Why you should never take your anger out on your child
Enraged after a heated argument with her ex-partner, a mum threw her four-year-old son out the window. Read on to know how controlling your anger can help keep your kids safe.
It’s only human to act irrationally when you’re angry. But sometimes, the consequences of these actions are irreversible, such as in the case of a mum in Hong Kong who reportedly threw her four-year-old son out the window. New Straits Times reports the child fell 15 metres after being flung from the fourth floor.
The mum, aged 35, was reportedly enraged after having a heated argument with her ex-husband.
The couple’s divorce had reportedly just been finalised. According to the ruling, the mum was given custody of their six-year-old son, while her ex-husband was given their four-year-old son.
The boy’s dad recounts how the mum had asked to spend time with their son and he agreed. However, when the time came for the dad to pick the boy up, that’s when their fight happened. Fuming, the mum allegedly grabbed her son and tossed him out the window.
Thankfully, after the mum threw her son out the window, he landed on electrical cables and foam boxes, which cushioned his fall.
According to reports, the boy was bleeding from the back of the head when he was rushed to a nearby hospital.
As of this writing, an investigation is still ongoing.
Though we don’t fully know what transpired inside the home, there’s no denying that anger can make us do impulsive, often dangerous things.
Dr. Laura Markham writes in Psychology Today that it’s important for mums and dads to control their emotions and to never act out of anger.
Throwing tantrums as a parent only reinforces how your child thinks is a proper way to deal with anger.
If you feel your anger starting to escalate, try to find ways to cope.
Dr. Markham advises never to scream at your kids. If you do need to scream, her advice is to find a private corner to process your feelings.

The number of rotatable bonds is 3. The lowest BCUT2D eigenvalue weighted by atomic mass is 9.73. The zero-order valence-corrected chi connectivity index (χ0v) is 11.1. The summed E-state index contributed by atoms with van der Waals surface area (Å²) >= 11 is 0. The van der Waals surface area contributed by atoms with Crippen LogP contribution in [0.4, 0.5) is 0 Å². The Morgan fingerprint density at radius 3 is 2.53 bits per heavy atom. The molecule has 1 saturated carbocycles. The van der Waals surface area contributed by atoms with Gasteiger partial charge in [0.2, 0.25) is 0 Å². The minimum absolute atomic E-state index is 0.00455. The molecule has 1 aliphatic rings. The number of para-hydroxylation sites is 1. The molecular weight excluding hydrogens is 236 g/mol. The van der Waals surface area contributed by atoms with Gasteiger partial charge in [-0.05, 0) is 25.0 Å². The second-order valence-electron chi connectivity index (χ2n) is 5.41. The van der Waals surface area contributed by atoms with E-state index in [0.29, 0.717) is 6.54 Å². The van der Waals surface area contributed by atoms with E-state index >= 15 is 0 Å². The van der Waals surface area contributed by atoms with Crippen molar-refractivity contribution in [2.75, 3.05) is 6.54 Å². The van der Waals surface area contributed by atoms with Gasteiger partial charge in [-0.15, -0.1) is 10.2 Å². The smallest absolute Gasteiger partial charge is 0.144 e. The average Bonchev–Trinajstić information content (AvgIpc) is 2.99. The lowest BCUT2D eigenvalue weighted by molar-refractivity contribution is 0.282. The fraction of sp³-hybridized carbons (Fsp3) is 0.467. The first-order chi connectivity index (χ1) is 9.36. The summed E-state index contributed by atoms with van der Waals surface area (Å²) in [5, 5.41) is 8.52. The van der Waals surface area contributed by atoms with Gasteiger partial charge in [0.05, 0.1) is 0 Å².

Before you say or do something, think of how it will affect your child. Is it really necessary? Ease the tension by taking deep breaths, counting to 10, or finding humour in the situation — whatever it takes to keep calm, do it.
Anger can offer valuable lessons. It can show us what we care about as parents, what matters to us. But anger can also reflect what we still need to work on.
Limit your expression of anger, because Dr. Markham believes that it does not relieve it but strengthens it.
Dr. Markham warns against verbal or physical aggression towards your child. Yes, you might feel sincerely apologetic afterwards, but your child will always have that image of you. They may even carry that frightening memory with them into adulthood.
When your child does something that angers you, your instinct might be to try and teach them a lesson. But there is no rush.
Take a timeout to reassess the situation in order to find out what lessons to teach your child. Kids are impressionable and they care deeply about pleasing mum and dad, so take their feelings into account.
Make sure the lessons and consequences are age-appropriate. Reassure them that just because they did something “bad,” it does not make them a bad kid.
Lastly, do not sweat the small stuff. As you try to raise a child the best way, there will be frustrating times. But know how to let things slide. Do not allow yourself to get easily upset.
Use anger as an opportunity for your own emotional growth. Not only will this make you a more calm parent, it will help show your child how to deal with powerful emotions in a healthy and constructive way.